In September 2014, it was announced that the Hallmark Hall of Fame will air exclusively on the Hallmark Channel for the foreseeable future, ending the program's 63-year run on broadcast television. The first episode to debut on Hallmark Channel was One Christmas Eve, starring "Anne Heche.[16] On the cable channel, four original movies at most would air as a part of the Hall of Fame with multiple encores. The HHOF library would also be available.[17]

In February 2016, Hallmark Cards, which had been directly involved in the production of Hall of Fame from its inception, would transfer the series' division to a subsidiary, "Crown Media Productions. Hallmark Cards will still continue to sponsor the program and oversee the creative process.[1]

Episode list[edit]

Only a small number of Hallmark Hall of Fame episodes have been released on VHS and DVD. The 1960 production of the Tempest and the 1966 production of "Lamp at Midnight were released as VHS tapes by Films for the Humanities;[18][19] they have not been released in DVD format.

Hallmark Hall of Fame division does not own most of the films from the series from 1951 to the 1970s. Hallmark Channel since 1999 has attempted to gain rights to these movies.[20]

Hallmark Hall of Fame Productions[edit]

Hallmark Hall of Fame Productions LLC (HHOFP) is a TV film production company that produces films for the Hallmark Hall of Fame Productions and is owned by Crown Media Productions.

Hallmark Hall of Fame Productions' first credited film was an adaptation of "The Tempest in 1960.[21] Richard Welsh Company was retained in 1982 to work on developing HoF projects.[10] Hallmark Hall of Fame Productions, Inc. was incorporated on September 27, 1994.[22] In February 1992, Hallmark Cards had formed Signboard Hill Productions as sister production company leveraging HHOFP management and expertise.[10] The Hallmark Hall of Fame division, including production, was transferred to affiliate "Crown Media Productions.[1]

See also[edit]

References[edit]

  1. ^ a b c d e Moraes, Lisa de (February 9, 2016). "Crown Media Holdings Takes Over 'Hallmark Hall of Fame' Franchise". "Deadline Hollywood. "Penske Media Corporation. Retrieved December 28, 2017. 
  2. ^ a b "Hallmark of Firsts". Broadcasting & Cable. February 18, 2001. Retrieved January 3, 2018. 
  3. ^ a b Goodale, Gloria (February 2, 2001). "A 'drive-in' 50th for Hallmark series". Christian Science Monitor. Retrieved January 5, 2018. 
  4. ^ Pierce, Scott (February 3, 2001). "Hallmark celebrates its 50th anniversary". DeseretNews.com. Retrieved January 5, 2018. 
  5. ^ Dunning, John (1998). On the Air: The Encyclopedia of Old-Time Radio. Oxford University Press, USA. pp. 307–308, 565. "ISBN "9780195076783. Retrieved January 4, 2018. 
  6. ^ Amahl and the Night Visiotrs - Nicholas Magallanes in the cast on imdb.com
  7. ^ The Paley Center for Media - Hallmark Hall of Fame Amahl and the Night Visitors - Gian Carlo Minotti and Nicholas Magallanes on paleycenter.org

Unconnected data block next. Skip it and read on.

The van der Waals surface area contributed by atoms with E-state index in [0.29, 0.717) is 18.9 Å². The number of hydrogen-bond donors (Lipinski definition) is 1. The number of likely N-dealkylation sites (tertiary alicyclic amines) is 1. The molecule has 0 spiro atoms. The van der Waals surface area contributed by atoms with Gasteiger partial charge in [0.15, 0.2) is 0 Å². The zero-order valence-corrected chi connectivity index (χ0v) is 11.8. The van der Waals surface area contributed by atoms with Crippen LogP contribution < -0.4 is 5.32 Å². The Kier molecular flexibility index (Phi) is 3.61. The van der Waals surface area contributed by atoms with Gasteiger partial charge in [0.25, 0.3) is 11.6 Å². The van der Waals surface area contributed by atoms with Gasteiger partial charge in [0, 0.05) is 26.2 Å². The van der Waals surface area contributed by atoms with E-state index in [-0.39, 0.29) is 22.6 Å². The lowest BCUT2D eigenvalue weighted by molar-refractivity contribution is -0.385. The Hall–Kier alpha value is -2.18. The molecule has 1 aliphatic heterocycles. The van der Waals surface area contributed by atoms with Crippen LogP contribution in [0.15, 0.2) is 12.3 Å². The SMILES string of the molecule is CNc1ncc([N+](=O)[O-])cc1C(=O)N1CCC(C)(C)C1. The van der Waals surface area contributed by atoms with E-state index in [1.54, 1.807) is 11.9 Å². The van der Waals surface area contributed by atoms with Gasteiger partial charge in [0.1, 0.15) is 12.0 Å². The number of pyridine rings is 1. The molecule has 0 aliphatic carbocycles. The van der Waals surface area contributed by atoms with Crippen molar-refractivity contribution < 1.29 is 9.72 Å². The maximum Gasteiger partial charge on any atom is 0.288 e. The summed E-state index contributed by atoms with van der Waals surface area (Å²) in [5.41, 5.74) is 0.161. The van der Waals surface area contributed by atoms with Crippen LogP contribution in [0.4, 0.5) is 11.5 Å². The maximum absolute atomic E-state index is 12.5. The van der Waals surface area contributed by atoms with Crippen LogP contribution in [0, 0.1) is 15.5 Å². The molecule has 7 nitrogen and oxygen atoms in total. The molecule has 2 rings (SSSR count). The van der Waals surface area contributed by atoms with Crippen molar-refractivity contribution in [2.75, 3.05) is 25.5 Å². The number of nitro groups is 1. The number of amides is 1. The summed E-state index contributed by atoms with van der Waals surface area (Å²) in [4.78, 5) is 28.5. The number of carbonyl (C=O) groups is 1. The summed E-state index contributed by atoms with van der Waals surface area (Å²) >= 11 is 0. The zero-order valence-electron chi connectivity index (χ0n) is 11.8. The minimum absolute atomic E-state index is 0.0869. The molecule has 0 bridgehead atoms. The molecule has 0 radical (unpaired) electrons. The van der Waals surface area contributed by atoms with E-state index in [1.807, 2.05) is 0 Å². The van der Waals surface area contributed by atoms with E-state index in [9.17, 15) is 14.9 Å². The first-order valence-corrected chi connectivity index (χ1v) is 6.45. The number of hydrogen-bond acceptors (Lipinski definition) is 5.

8. ^ a b c Shapiro, Mitchell. "Hallmark Hall of Fame". Encyclopedia of Television. "Museum of Broadcast Communications. Retrieved January 3, 2018. 
  9. ^ "Archived copy". Archived from the original on 2012-12-15. Retrieved 2012-10-05. 
  10. ^ a b c d "Hallmark Announces Formation of Signboard Hill Productions" (Press release). Kansas City: Hallmark Cards. "PR Newswire. February 14, 1992. Retrieved December 31, 2017 – via "The Free Library. 
  11. ^ Andreeva, Nellie (May 6, 2011). "'Hallmark Hall Of Fame' Ends On CBS". "Deadline Hollywood. Retrieved January 3, 2018. 
  12. ^ "ABC's Thanksgiving turkey: 'Have a Little Faith'". Media Life Magazine. 2011-11-28. Archived from the original on 2012-01-12. Retrieved 2015-09-19. 
  13. ^ Kepler, Adam W. (November 28, 2011). "Hallmark Hall of Fame Has Rough Start on ABC". "The New York Times. "The New York Times Company. Retrieved December 2, 2011. 
  14. ^ Seidman, Robert (2011-07-07). "Hallmark Hall of Fame to Air on ABC and Hallmark Channel". "zap2it. "Tribune Media Services. Retrieved 2013-04-23. 
  15. ^ ""Beyond the Blackboard," A New Hallmark Hall of Fame Presentation Available Now on Feeln.com". "Reuters. April 28, 2011. 
  16. ^ Andreeva, Nellie (September 12, 2014). "Hallmark Hall Of Fame Moving To Cable, Will Air On Hallmark Channel". "Deadline Hollywood. "Penske Media Corporation. Retrieved September 19, 2015. 
  17. ^ Umstead, R. Thomas (September 12, 2014). "Hallmark Hall Of Fame Films To Move To Hallmark Channel". "Multichannel News. "NewBay Media. Retrieved January 3, 2018. 
  18. ^ The Tempest (VHS). Films for the Humanities. 1983. "OCLC 11417941. 
  19. ^ Lamp at Midnight (VHS). Films for the Humanities. 1983. "OCLC 11689040. 
  20. ^ Pierce, Scott D. (April 4, 1999). "Hallmark, Henson take on Odyssey Cable channel is being relaunched one more time". DeseretNews.com. Retrieved January 10, 2018. 
  21. ^ "The Tempest (1960)". BFI. British Film Institute. Retrieved January 5, 2018. 
  22. ^ "Hallmark Hall of Fame Productions, Inc. (search on File Number:2438746)". icis.corp.delaware.gov. Delaware State Division of Corporations. Retrieved January 5, 2018. 

External links[edit]